The update rule defined by Jürgen Schmidhuber says that each pipe section should try to minimize the distance between itself, it's previous section and to the corresponding section in the other pipe.

We'll first write a function which takes in a section and it's corresponding "input activation" and "side activation" and adds an update to it's weights. This is kind of like calculating gradients. For now we will keep in line with that method of doing things since we're already failiar with the loop of training which is as

  1. Forward Pass
  2. Gradient Calculation
  3. Weight Update

For now we will simply follow this loop.

In [200]:
def update(net, prev_act, side_act, step):
    Update the network's weights to look more like the ones previous to it
    and beside it
    update_prev = (prev_act - net.act)
    update_side = (side_act - net.act)
    total_update = update_prev + update_side
    credit_assignment = (net.weight / net.weight.sum(axis=0))
        total_update = total_update.reshape(credit_assignment.shape)
    net.wt_update = credit_assignment * total_update * step
    return net

def learn(F, B, a, b, step=0.001):
    This function updates the network on examples a and b
    # Calculate updates for F and B
    for i in range(len(F)):
        if i == 0:
            lastf = a  # Input was the last activation
            lastf = F[i-1].act 
        if i == (len(F) - 1):
            lastb = b  # output was the last activation
            lastb = B[i+1].act
        update(F[i], lastf, B[i].act, step)
        update(B[i], lastb, F[i].act, step)
    # perform updates
    for f in F:
        f.weight += f.wt_update
        f.wt_update = None
    for b in B:
        b.weight += b.wt_update
        b.wt_update = None
In [201]:
weight_log = []
for epoch in trange(200):
    weight_log.append([[n.weight.copy() for n in D] for D in [F, B]])
    order = list(range(len(x)))
    for i in order:
        a, b = x[i], y[i]
        learn(F, B, a, b)
100%|██████████| 200/200 [00:45<00:00,  4.39it/s]

Let's see the weights of the network. What we'll do is plot the weights of the networks in a matrix and color by magnitude. For example in the matrix below, The top 2 rows belong to the weights of the Forward network and the bottom two rows belong to the backward network.

We can visualize them now.

In [202]:
def compare(a, b, only_after=True, cmap='Greens'):
    i = a
    rep = np.concatenate([np.concatenate(weight_log[i][0]), np.concatenate(weight_log[i][1])], axis=1)
    before = rep.T.copy()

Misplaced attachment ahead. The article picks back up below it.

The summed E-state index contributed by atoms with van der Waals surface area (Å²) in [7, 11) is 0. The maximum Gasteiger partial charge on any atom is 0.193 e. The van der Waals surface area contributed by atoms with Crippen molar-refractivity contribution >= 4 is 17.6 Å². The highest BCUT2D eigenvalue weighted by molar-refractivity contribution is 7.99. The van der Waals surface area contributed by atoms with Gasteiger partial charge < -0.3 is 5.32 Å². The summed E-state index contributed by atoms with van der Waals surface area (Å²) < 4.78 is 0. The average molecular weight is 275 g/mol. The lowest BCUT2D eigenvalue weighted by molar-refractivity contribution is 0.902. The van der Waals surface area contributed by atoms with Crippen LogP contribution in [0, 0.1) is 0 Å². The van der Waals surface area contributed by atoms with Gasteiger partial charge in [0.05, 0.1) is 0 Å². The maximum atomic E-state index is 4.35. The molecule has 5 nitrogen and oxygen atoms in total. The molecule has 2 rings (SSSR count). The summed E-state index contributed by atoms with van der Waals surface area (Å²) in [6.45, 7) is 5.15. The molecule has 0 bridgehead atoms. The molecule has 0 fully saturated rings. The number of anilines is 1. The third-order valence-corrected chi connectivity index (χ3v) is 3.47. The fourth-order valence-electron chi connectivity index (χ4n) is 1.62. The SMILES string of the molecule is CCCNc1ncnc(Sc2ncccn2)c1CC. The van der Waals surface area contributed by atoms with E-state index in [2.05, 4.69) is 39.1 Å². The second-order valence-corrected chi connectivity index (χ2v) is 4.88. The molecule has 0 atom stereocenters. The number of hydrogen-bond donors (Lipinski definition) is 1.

i = b
    rep = np.concatenate([np.concatenate(weight_log[i][0]), np.concatenate(weight_log[i][1])], axis=1)
    after = rep.T.copy()
    if not only_after:
        ax = plt.subplot(2, 1, 1)
        plt.subplots(figsize=(15, 7))

        ax.matshow(np.concatenate([before, after]),

        plt.xlabel('Layer Weights')
        plt.ylabel('[FB] at t=0 (lower),  [FB] at t=-1 (upper)')
        plt.title('Lower4 = {}, Upper4 = {}'.format(a, b))
        ax = plt.subplot(2, 1, 2)
        ax.matshow(after, cmap=cmap)
        plt.matshow(after, cmap=cmap)
compare(0, 0)

Those were the random weights at the beginning. We'll see some more steps.

In [204]:
compare(0, 1)
In [205]:
compare(0, 5)
In [206]:
compare(0, -1)

We see some changes in the weights as the network learns.Perhaps a better way of seeing the change would be a video of the learning process. We will quickly save these images and create a video from them.

In [207]:
!mkdir plots
for i in trange(len(weight_log)):
    compare(0, i)
100%|██████████| 200/200 [00:32<00:00,  6.17it/s]
In [208]:
! rm test.mp4
! ffmpeg -r 10 -f image2 -s 700x200 -i plots/%d.png -vcodec libx264 -crf 25  -pix_fmt yuv420p test.mp4
! rm -rf plots
In [209]:
! mv test.mp4 ../videos/test.mp4

The network does attain some semblance of a "equilibrium temperature", though I'm not sure if that is indeed what is happening. Perhaps someone with better understanding can come along and find the mistakes that were done in this post.

One of the nice things that I noticed about the heat Exchange network was that there is no need to stick to the "forward-gradient-update" loop. Each node can perform it's update on the fly since all it actually needs is access to the input and it's "side pipe".

With that knowledge, we can see how easily parallelizable this technique is. Even with all the massive parallelization in neural networks that we see today, there is still a need to update the weights with a globally synchronized rule. Here that is not the case.